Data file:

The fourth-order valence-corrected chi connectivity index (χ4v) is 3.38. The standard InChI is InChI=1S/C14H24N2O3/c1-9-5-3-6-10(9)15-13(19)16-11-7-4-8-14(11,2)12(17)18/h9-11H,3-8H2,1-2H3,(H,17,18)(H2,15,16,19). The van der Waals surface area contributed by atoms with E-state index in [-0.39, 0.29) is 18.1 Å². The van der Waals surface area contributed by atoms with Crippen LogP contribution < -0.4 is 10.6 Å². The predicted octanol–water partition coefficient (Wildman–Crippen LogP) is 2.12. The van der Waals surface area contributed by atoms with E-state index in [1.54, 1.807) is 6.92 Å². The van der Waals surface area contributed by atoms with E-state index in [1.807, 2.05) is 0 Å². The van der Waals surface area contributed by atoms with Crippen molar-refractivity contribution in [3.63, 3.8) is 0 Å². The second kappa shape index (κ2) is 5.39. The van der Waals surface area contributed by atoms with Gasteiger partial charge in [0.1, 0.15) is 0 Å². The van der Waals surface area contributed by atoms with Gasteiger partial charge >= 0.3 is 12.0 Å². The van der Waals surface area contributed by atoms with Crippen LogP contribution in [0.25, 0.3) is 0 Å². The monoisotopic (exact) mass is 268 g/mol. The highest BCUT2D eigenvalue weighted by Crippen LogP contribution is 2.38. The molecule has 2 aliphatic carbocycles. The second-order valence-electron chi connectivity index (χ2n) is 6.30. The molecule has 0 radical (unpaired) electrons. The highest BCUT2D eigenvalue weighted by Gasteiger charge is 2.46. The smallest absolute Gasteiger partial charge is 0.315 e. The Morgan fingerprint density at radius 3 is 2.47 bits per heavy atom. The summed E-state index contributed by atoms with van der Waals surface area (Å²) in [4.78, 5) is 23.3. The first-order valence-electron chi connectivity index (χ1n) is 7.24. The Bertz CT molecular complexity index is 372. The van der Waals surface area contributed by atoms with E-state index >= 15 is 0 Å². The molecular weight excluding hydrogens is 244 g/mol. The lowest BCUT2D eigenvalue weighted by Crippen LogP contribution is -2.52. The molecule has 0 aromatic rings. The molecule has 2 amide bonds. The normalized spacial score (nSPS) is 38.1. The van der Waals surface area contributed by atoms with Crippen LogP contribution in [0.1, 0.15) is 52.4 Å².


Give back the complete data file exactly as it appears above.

The fourth-order valence-corrected chi connectivity index (χ4v) is 3.38. The standard InChI is InChI=1S/C14H24N2O3/c1-9-5-3-6-10(9)15-13(19)16-11-7-4-8-14(11,2)12(17)18/h9-11H,3-8H2,1-2H3,(H,17,18)(H2,15,16,19). The van der Waals surface area contributed by atoms with E-state index in [-0.39, 0.29) is 18.1 Å². The van der Waals surface area contributed by atoms with Crippen LogP contribution < -0.4 is 10.6 Å². The predicted octanol–water partition coefficient (Wildman–Crippen LogP) is 2.12. The van der Waals surface area contributed by atoms with E-state index in [1.54, 1.807) is 6.92 Å². The van der Waals surface area contributed by atoms with E-state index in [1.807, 2.05) is 0 Å². The van der Waals surface area contributed by atoms with Crippen molar-refractivity contribution in [3.63, 3.8) is 0 Å². The second kappa shape index (κ2) is 5.39. The van der Waals surface area contributed by atoms with Gasteiger partial charge in [0.1, 0.15) is 0 Å². The van der Waals surface area contributed by atoms with Gasteiger partial charge >= 0.3 is 12.0 Å². The van der Waals surface area contributed by atoms with Crippen LogP contribution in [0.25, 0.3) is 0 Å². The monoisotopic (exact) mass is 268 g/mol. The highest BCUT2D eigenvalue weighted by Crippen LogP contribution is 2.38. The molecule has 2 aliphatic carbocycles. The second-order valence-electron chi connectivity index (χ2n) is 6.30. The molecule has 0 radical (unpaired) electrons. The highest BCUT2D eigenvalue weighted by Gasteiger charge is 2.46. The smallest absolute Gasteiger partial charge is 0.315 e. The Morgan fingerprint density at radius 3 is 2.47 bits per heavy atom. The summed E-state index contributed by atoms with van der Waals surface area (Å²) in [4.78, 5) is 23.3. The first-order valence-electron chi connectivity index (χ1n) is 7.24. The Bertz CT molecular complexity index is 372. The van der Waals surface area contributed by atoms with E-state index >= 15 is 0 Å². The molecular weight excluding hydrogens is 244 g/mol. The lowest BCUT2D eigenvalue weighted by Crippen LogP contribution is -2.52. The molecule has 0 aromatic rings. The molecule has 2 amide bonds. The normalized spacial score (nSPS) is 38.1. The van der Waals surface area contributed by atoms with Crippen LogP contribution in [0.1, 0.15) is 52.4 Å².